Examples are: flashing lights, waving, gently tapping their leg or stomping foot. We can also ask other learners who are listening to get their attention. Eye contact is really important in communicating with others.

Learning to sign helps to make a connections with NZSL learners. Connection is valuable. In order to gauge whether a learner has understood is by asking open ended questions. As often some children can use the deaf nod or the nod of bluffing which

Other points we discussed was how to create a deaf friendly school and that was to ensure that the school environment is inclusive of all learners. Use and teach other children signage during assembly and learning the days of the week. As well, as making sure that the notices were visual and accessible to all learners.

What does Ormiston primary do to be deaf friendly? Having visuals, turn off lights, shake the tambourine, learn more sign language and the learning coach to raise their hands to show that they are speaking.

I'm really excited about learning New Zealand Sign Language to help all children understand better and to communicate effectively in the classroom.


Thursday, 26 January 2017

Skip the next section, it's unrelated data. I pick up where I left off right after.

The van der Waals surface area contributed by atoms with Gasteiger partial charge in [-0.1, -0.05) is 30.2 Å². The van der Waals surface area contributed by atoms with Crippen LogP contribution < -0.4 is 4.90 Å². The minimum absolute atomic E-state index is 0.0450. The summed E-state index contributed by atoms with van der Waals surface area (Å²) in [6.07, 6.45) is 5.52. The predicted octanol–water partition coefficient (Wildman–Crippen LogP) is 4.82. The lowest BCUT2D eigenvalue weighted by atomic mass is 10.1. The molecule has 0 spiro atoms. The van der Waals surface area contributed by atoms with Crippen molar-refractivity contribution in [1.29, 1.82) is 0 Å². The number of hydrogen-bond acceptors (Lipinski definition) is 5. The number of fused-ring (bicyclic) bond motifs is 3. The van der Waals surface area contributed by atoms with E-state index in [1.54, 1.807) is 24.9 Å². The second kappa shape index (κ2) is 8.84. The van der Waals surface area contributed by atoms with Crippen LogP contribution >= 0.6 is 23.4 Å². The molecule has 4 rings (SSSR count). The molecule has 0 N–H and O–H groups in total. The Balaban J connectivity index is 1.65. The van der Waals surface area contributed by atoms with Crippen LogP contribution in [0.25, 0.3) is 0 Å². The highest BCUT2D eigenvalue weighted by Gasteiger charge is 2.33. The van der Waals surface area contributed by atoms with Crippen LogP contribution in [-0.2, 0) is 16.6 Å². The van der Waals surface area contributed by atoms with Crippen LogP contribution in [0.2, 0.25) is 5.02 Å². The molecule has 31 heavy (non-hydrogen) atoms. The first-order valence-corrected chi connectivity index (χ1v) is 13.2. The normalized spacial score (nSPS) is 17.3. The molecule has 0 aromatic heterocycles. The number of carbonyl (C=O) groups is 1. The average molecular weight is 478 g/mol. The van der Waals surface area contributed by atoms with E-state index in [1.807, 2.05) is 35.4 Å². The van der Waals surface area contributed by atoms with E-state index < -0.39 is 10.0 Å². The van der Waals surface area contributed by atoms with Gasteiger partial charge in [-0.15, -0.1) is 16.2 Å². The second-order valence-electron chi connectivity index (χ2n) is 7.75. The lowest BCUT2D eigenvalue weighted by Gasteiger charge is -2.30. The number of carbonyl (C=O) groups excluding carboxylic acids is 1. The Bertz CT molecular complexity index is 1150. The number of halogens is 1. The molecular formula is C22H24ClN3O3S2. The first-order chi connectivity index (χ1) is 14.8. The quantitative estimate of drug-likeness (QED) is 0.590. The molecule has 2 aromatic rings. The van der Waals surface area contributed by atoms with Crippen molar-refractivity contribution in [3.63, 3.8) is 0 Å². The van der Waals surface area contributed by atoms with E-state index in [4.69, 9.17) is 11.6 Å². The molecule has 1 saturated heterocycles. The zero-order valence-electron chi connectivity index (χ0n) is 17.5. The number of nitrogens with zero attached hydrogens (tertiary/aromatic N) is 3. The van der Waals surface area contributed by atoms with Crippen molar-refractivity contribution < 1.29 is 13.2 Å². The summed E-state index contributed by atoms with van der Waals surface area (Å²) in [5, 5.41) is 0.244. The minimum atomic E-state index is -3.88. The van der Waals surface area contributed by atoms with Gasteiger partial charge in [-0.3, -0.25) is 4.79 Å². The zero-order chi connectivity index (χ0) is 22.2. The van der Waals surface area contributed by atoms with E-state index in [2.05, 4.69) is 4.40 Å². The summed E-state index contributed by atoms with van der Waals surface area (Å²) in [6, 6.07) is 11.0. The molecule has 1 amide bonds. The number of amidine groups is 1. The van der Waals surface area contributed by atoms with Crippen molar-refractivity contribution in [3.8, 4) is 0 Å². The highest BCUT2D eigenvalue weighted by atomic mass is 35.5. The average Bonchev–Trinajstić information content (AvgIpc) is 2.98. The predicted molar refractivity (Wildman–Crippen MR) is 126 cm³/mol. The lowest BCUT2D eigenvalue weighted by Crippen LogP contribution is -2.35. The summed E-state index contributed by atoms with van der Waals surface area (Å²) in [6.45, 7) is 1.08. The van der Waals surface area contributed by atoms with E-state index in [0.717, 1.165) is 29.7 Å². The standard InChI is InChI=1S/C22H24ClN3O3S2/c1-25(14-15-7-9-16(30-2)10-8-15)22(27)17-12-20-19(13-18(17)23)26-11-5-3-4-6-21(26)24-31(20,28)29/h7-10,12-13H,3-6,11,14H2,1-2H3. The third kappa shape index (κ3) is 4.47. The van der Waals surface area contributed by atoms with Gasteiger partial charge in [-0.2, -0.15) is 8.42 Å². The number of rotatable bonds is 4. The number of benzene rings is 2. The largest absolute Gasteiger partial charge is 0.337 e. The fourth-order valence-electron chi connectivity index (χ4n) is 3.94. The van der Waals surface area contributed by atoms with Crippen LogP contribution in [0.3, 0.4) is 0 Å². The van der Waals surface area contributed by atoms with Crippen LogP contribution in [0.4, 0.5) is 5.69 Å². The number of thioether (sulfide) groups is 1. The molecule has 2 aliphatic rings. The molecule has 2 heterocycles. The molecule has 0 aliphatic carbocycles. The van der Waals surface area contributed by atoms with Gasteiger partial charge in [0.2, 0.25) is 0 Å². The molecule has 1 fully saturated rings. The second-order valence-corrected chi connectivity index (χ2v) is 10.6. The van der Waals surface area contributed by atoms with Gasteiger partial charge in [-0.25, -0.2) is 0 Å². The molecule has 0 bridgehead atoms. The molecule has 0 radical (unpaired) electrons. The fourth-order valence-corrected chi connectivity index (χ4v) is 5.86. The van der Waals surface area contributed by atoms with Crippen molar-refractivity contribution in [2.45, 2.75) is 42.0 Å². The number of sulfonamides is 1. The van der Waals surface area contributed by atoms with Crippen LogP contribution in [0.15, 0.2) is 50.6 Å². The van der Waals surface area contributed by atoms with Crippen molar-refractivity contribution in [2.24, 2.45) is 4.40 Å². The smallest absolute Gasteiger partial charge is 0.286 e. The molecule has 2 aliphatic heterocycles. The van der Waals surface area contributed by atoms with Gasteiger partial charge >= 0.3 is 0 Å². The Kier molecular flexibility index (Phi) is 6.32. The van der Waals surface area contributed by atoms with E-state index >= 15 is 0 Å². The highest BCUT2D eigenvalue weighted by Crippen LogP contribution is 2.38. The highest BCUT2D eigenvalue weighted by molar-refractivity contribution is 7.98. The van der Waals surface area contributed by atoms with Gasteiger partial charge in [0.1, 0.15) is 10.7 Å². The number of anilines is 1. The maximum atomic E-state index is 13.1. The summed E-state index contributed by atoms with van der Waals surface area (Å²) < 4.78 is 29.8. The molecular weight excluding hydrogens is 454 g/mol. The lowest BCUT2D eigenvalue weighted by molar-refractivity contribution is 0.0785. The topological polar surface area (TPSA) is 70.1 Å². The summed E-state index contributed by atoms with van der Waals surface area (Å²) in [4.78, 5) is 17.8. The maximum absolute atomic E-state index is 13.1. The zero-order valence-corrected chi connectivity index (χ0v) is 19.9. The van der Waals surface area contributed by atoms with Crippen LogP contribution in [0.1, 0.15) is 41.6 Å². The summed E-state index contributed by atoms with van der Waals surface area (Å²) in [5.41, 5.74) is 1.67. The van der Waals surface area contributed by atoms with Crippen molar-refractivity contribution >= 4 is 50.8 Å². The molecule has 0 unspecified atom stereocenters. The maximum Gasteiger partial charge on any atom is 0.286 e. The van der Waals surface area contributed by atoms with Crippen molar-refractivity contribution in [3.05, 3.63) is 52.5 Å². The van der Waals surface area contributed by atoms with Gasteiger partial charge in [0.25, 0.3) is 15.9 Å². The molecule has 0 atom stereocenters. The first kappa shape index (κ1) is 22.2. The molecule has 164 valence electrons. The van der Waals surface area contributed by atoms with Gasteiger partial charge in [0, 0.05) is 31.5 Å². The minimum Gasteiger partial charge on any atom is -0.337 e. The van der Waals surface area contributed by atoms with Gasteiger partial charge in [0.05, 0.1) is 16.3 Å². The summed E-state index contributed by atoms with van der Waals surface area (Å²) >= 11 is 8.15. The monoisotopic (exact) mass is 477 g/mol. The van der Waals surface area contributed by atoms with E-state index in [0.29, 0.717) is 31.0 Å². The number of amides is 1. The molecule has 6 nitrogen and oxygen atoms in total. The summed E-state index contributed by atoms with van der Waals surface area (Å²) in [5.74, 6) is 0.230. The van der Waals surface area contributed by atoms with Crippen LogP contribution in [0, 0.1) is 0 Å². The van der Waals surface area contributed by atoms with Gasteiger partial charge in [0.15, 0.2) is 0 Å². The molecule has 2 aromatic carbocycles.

Induction Day at OrmPS

Today, as a staff we covered a lot of ground for the year ahead. We looked at the Vision Principles of the school, Collaboration and what it means, Assessment and Appraisals and a brief look at Maths and the resources we needed in our habitats.

The session that stood out today was around Collaboration. We were asked to get into nine groups and the task was to choose one person to lift up. Our group discussed and shared ideas about what we as a team were going to do. One person decided that we could put our own spin on it and lift a person up by giving saying positive things about them. What had to make decisions together as a team and come to an agreement about how we were going to do this.

As a collective, we discussed: Why is collaboration important? How is it implemented? What did we do show that we are a collaborative team?

Together, we talked about the values of the school and the learner's strengths, how the school is bi-culturally responsible and the strengths and how the community is involved and the strengths around this also.

Collaboration and working collaboratively is a reminder to working together and helping others.

For me personally, I was pointed out as sitting back and not saying much. But, it wasn't that I didn't have anything to say, what I wanted to say had already been shared and so I agreed with them. Nine is a big number to collaborate in as there are too many cooks in the kitchen. This is something for me to think about during my time as a learning coach at Ormiston.